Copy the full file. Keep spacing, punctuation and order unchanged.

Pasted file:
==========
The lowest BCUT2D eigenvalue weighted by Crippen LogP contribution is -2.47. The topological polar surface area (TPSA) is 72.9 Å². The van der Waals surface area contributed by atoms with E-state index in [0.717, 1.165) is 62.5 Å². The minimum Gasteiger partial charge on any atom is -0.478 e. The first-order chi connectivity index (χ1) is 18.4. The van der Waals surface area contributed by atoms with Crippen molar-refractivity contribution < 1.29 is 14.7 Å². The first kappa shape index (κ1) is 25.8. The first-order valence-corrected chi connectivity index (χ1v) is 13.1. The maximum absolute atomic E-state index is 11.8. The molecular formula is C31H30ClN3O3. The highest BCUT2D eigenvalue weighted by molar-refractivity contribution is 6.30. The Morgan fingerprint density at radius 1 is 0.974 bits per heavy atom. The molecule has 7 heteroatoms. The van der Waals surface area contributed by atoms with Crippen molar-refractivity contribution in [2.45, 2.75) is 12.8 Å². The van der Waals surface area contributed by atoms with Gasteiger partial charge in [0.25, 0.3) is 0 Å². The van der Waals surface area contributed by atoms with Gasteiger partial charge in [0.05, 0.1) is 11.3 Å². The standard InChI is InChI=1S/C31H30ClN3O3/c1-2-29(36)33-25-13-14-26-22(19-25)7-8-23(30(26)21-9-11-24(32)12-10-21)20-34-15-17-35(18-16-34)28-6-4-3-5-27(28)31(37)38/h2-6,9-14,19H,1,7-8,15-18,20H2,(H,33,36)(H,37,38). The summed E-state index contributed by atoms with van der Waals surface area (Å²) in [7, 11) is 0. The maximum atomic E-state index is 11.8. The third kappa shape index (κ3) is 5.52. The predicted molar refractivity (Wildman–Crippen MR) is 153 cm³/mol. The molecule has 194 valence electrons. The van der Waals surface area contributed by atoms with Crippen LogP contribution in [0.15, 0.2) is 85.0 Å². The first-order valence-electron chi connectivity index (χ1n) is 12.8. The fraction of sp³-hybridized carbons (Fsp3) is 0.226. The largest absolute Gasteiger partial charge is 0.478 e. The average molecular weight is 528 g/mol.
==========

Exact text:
The lowest BCUT2D eigenvalue weighted by Crippen LogP contribution is -2.47. The topological polar surface area (TPSA) is 72.9 Å². The van der Waals surface area contributed by atoms with E-state index in [0.717, 1.165) is 62.5 Å². The minimum Gasteiger partial charge on any atom is -0.478 e. The first-order chi connectivity index (χ1) is 18.4. The van der Waals surface area contributed by atoms with Crippen molar-refractivity contribution < 1.29 is 14.7 Å². The first kappa shape index (κ1) is 25.8. The first-order valence-corrected chi connectivity index (χ1v) is 13.1. The maximum absolute atomic E-state index is 11.8. The molecular formula is C31H30ClN3O3. The highest BCUT2D eigenvalue weighted by molar-refractivity contribution is 6.30. The Morgan fingerprint density at radius 1 is 0.974 bits per heavy atom. The molecule has 7 heteroatoms. The van der Waals surface area contributed by atoms with Crippen molar-refractivity contribution in [2.45, 2.75) is 12.8 Å². The van der Waals surface area contributed by atoms with Gasteiger partial charge in [0.25, 0.3) is 0 Å². The van der Waals surface area contributed by atoms with Gasteiger partial charge in [0.05, 0.1) is 11.3 Å². The standard InChI is InChI=1S/C31H30ClN3O3/c1-2-29(36)33-25-13-14-26-22(19-25)7-8-23(30(26)21-9-11-24(32)12-10-21)20-34-15-17-35(18-16-34)28-6-4-3-5-27(28)31(37)38/h2-6,9-14,19H,1,7-8,15-18,20H2,(H,33,36)(H,37,38). The summed E-state index contributed by atoms with van der Waals surface area (Å²) in [7, 11) is 0. The maximum atomic E-state index is 11.8. The third kappa shape index (κ3) is 5.52. The predicted molar refractivity (Wildman–Crippen MR) is 153 cm³/mol. The molecule has 194 valence electrons. The van der Waals surface area contributed by atoms with Crippen LogP contribution in [0.15, 0.2) is 85.0 Å². The first-order valence-electron chi connectivity index (χ1n) is 12.8. The fraction of sp³-hybridized carbons (Fsp3) is 0.226. The largest absolute Gasteiger partial charge is 0.478 e. The average molecular weight is 528 g/mol.